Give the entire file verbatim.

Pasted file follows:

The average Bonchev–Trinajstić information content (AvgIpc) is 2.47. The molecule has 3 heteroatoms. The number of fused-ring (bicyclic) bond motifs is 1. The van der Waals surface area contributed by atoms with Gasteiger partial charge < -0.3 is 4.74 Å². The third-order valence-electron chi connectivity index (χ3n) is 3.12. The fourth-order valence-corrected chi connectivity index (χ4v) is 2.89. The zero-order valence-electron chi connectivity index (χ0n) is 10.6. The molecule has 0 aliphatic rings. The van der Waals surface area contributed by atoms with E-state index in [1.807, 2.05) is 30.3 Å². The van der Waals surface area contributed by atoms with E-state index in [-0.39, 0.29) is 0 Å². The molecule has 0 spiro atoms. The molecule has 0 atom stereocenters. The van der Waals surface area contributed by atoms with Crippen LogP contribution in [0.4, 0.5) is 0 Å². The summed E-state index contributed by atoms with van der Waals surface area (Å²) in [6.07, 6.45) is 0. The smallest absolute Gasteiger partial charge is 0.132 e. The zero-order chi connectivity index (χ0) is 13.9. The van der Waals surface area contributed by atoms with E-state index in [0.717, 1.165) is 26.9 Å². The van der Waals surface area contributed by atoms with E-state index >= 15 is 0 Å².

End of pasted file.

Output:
The average Bonchev–Trinajstić information content (AvgIpc) is 2.47. The molecule has 3 heteroatoms. The number of fused-ring (bicyclic) bond motifs is 1. The van der Waals surface area contributed by atoms with Gasteiger partial charge < -0.3 is 4.74 Å². The third-order valence-electron chi connectivity index (χ3n) is 3.12. The fourth-order valence-corrected chi connectivity index (χ4v) is 2.89. The zero-order valence-electron chi connectivity index (χ0n) is 10.6. The molecule has 0 aliphatic rings. The van der Waals surface area contributed by atoms with E-state index in [1.807, 2.05) is 30.3 Å². The van der Waals surface area contributed by atoms with E-state index in [-0.39, 0.29) is 0 Å². The molecule has 0 spiro atoms. The molecule has 0 atom stereocenters. The van der Waals surface area contributed by atoms with Crippen LogP contribution in [0.4, 0.5) is 0 Å². The summed E-state index contributed by atoms with van der Waals surface area (Å²) in [6.07, 6.45) is 0. The smallest absolute Gasteiger partial charge is 0.132 e. The zero-order chi connectivity index (χ0) is 13.9. The van der Waals surface area contributed by atoms with E-state index in [0.717, 1.165) is 26.9 Å². The van der Waals surface area contributed by atoms with E-state index >= 15 is 0 Å².